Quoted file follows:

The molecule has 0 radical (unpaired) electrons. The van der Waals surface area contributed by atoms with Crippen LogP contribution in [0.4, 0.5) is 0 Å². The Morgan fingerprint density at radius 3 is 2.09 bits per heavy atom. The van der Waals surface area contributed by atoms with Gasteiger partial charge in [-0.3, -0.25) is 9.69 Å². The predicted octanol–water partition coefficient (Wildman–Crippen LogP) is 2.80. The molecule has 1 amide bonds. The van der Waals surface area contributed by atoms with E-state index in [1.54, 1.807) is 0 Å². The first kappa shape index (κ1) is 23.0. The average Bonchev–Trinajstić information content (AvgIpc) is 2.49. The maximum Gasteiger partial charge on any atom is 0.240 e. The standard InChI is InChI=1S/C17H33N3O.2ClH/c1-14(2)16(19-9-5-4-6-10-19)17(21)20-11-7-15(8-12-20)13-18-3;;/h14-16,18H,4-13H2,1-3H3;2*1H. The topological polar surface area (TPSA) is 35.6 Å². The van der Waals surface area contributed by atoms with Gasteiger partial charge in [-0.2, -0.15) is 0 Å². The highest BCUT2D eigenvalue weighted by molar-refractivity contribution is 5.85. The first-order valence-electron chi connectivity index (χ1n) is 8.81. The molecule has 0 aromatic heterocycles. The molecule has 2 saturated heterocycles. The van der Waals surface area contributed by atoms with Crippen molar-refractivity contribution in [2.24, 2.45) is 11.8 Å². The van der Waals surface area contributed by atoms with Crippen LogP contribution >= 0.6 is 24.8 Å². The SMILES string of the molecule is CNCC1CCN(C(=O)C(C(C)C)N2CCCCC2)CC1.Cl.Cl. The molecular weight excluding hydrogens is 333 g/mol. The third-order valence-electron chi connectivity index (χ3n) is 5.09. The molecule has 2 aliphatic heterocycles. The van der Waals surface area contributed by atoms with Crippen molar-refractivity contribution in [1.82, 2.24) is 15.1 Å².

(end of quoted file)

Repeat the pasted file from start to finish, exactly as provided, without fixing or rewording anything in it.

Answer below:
The molecule has 0 radical (unpaired) electrons. The van der Waals surface area contributed by atoms with Crippen LogP contribution in [0.4, 0.5) is 0 Å². The Morgan fingerprint density at radius 3 is 2.09 bits per heavy atom. The van der Waals surface area contributed by atoms with Gasteiger partial charge in [-0.3, -0.25) is 9.69 Å². The predicted octanol–water partition coefficient (Wildman–Crippen LogP) is 2.80. The molecule has 1 amide bonds. The van der Waals surface area contributed by atoms with E-state index in [1.54, 1.807) is 0 Å². The first kappa shape index (κ1) is 23.0. The average Bonchev–Trinajstić information content (AvgIpc) is 2.49. The maximum Gasteiger partial charge on any atom is 0.240 e. The standard InChI is InChI=1S/C17H33N3O.2ClH/c1-14(2)16(19-9-5-4-6-10-19)17(21)20-11-7-15(8-12-20)13-18-3;;/h14-16,18H,4-13H2,1-3H3;2*1H. The topological polar surface area (TPSA) is 35.6 Å². The van der Waals surface area contributed by atoms with Gasteiger partial charge in [-0.2, -0.15) is 0 Å². The highest BCUT2D eigenvalue weighted by molar-refractivity contribution is 5.85. The first-order valence-electron chi connectivity index (χ1n) is 8.81. The molecule has 0 aromatic heterocycles. The molecule has 2 saturated heterocycles. The van der Waals surface area contributed by atoms with Crippen molar-refractivity contribution in [2.24, 2.45) is 11.8 Å². The van der Waals surface area contributed by atoms with Crippen LogP contribution >= 0.6 is 24.8 Å². The SMILES string of the molecule is CNCC1CCN(C(=O)C(C(C)C)N2CCCCC2)CC1.Cl.Cl. The molecular weight excluding hydrogens is 333 g/mol. The third-order valence-electron chi connectivity index (χ3n) is 5.09. The molecule has 2 aliphatic heterocycles. The van der Waals surface area contributed by atoms with Crippen molar-refractivity contribution in [1.82, 2.24) is 15.1 Å².